© 2024 KASU
Your Connection to Music, News, Arts and Views for 65 Years
Play Live Radio
Next Up:
0:00
0:00
0:00 0:00
Available On Air Stations

LGBTQ cinema is growing and 'Love Lies Bleeding' continues the trend

STEVE INSKEEP, HOST:

A new film tells a love story that starts in a gym in the America of the 1980s. The movie also reflects a trend in cinema that's much more 21st century. Here's NPR's Julie Depenbrock.

JULIE DEPENBROCK, BYLINE: In just the last year, we've had "Bottoms," a satire about two unpopular, queer high-schoolers who start a fight club to meet girls.

(SOUNDBITE OF FILM, "BOTTOMS")

UNIDENTIFIED ACTOR: (As character) Could the ugly, untalented gays please report to the principal's office?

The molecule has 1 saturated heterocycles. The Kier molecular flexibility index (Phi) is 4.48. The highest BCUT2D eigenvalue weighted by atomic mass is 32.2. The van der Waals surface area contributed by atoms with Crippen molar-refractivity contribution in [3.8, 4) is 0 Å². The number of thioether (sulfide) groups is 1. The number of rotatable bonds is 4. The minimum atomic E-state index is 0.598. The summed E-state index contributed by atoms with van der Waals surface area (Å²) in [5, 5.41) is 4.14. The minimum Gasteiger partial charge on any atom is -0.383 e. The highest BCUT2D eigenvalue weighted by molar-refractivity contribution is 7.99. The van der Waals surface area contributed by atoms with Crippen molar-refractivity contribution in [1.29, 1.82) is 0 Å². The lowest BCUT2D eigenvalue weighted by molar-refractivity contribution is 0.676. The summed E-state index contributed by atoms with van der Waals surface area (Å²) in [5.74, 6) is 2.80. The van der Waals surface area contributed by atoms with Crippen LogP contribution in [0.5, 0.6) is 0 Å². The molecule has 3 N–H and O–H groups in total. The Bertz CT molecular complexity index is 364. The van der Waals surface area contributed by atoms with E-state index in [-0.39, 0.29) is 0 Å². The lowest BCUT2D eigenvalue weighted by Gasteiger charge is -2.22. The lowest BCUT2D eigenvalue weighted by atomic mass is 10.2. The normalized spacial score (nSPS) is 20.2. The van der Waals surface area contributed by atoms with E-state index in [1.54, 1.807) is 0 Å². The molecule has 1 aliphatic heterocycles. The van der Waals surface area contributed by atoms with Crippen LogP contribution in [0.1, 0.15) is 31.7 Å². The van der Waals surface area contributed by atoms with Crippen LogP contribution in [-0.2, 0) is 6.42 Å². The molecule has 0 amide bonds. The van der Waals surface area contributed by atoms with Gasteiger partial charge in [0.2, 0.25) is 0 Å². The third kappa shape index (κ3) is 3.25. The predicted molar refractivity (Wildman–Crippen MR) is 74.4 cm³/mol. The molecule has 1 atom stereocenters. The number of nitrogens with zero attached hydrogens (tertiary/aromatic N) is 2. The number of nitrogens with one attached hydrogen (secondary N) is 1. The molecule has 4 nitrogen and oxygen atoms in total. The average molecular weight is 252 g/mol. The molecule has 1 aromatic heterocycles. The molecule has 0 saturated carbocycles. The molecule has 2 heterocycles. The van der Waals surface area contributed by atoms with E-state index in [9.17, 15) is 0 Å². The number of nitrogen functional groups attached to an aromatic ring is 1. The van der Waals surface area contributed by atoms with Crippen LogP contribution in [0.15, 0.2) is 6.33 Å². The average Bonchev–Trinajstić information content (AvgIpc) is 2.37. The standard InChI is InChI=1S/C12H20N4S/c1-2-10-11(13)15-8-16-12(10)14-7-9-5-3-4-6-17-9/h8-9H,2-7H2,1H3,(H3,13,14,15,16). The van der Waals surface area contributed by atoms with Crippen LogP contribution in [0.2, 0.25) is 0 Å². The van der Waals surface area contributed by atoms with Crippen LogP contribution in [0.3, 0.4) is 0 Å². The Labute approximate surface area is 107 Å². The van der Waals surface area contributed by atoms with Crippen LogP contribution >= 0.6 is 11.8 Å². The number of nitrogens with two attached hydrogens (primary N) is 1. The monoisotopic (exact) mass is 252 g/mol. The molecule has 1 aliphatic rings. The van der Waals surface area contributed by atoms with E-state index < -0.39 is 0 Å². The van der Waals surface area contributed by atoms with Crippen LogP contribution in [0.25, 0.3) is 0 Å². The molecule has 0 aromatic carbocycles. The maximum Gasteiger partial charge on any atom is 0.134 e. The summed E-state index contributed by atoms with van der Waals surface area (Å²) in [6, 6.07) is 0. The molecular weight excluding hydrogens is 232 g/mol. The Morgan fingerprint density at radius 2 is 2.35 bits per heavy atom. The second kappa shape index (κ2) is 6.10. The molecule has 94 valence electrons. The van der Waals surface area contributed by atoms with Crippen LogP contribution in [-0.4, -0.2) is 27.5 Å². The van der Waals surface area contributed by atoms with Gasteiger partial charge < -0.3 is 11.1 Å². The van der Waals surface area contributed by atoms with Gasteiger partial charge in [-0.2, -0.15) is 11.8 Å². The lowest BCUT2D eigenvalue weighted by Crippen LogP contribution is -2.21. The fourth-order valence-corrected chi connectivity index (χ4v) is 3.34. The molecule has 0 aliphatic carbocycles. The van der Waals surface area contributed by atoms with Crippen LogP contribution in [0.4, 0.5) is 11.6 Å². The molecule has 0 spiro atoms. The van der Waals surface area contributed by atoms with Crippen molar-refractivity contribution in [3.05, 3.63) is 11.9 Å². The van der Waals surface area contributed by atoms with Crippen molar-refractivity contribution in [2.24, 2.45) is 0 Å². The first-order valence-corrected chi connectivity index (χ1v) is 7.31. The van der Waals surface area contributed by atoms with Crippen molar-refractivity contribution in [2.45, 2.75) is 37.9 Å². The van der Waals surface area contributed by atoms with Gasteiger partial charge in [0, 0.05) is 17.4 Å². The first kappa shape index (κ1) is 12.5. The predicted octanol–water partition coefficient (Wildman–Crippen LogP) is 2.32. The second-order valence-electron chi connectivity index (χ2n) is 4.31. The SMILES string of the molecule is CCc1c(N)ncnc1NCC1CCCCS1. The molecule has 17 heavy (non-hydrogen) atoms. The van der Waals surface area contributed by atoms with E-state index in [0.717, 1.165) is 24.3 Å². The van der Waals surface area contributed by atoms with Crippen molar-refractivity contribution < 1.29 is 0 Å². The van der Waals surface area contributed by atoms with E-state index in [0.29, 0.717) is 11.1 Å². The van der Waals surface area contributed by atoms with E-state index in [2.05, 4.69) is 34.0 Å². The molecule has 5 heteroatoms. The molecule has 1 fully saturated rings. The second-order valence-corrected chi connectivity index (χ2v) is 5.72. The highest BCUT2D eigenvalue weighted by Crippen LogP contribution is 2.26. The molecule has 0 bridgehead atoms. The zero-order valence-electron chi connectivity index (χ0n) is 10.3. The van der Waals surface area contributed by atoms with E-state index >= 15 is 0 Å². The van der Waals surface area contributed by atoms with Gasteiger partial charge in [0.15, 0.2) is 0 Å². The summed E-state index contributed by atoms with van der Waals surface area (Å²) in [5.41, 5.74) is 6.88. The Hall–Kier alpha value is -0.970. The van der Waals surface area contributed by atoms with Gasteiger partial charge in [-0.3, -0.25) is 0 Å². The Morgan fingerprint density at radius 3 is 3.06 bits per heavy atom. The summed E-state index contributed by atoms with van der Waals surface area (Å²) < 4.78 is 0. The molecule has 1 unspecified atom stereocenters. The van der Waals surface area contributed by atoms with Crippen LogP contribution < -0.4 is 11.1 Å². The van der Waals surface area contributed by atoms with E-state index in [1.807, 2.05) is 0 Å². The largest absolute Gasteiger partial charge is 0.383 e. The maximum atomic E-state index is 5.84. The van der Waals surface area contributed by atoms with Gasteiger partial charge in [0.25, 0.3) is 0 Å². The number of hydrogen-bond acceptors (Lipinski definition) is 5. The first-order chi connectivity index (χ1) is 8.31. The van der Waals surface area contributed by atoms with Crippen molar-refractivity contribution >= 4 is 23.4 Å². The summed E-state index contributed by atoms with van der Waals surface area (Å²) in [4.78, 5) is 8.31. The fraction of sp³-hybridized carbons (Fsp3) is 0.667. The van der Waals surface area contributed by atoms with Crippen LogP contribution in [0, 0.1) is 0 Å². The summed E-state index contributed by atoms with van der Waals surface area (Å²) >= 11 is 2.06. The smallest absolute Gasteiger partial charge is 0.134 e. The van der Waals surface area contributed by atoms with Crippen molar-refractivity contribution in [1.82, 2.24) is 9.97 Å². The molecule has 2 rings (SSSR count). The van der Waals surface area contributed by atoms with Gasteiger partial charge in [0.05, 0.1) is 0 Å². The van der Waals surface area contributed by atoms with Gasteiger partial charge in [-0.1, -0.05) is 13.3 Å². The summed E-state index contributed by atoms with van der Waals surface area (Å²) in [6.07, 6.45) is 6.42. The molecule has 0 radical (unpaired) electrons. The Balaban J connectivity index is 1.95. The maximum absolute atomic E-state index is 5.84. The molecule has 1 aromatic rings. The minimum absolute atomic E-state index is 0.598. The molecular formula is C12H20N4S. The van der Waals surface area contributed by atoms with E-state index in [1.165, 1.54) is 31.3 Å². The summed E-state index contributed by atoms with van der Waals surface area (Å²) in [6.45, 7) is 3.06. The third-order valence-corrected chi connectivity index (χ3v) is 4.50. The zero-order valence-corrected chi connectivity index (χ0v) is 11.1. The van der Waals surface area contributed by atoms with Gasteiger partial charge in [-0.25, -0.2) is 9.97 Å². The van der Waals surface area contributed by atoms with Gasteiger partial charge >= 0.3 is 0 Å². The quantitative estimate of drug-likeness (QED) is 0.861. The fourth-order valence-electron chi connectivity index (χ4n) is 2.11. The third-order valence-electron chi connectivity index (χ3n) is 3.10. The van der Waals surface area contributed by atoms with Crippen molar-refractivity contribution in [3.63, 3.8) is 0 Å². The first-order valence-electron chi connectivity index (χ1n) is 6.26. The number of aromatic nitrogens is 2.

KAIA JORDAN GERBER: (As Brittany) Guess that's you guys.

DEPENBROCK: "Drive-Away Dolls" is another comedy. This one's about two restless friends who embark on a road trip to Tallahassee, Fla.

(SOUNDBITE OF FILM, "DRIVE-AWAY DOLLS")

MARGARET QUALLEY: (As Jamie) I've had it with love. I don't believe it's relevant to the 21st-century lesbian.

DEPENBROCK: And in theaters right now, "Love Lies Bleeding."

(SOUNDBITE OF FILM, "LOVE LIES BLEEDING")

KRISTEN STEWART: (As Lou) So, where did you appear from?

KATY O'BRIAN: (As Jackie) Oklahoma.

STEWART: (As Lou) Yeah, I've never been anywhere but here.

DEPENBROCK: Directed by Rose Glass, "Love Lies Bleeding" takes place in 1989 in the American Southwest. It's a love story between two seemingly opposite characters, Jackie, an aspiring bodybuilder played by Katy O'Brian, and Lou, a gym manager played by Kristen Stewart.

(SOUNDBITE OF FILM, "LOVE LIES BLEEDING")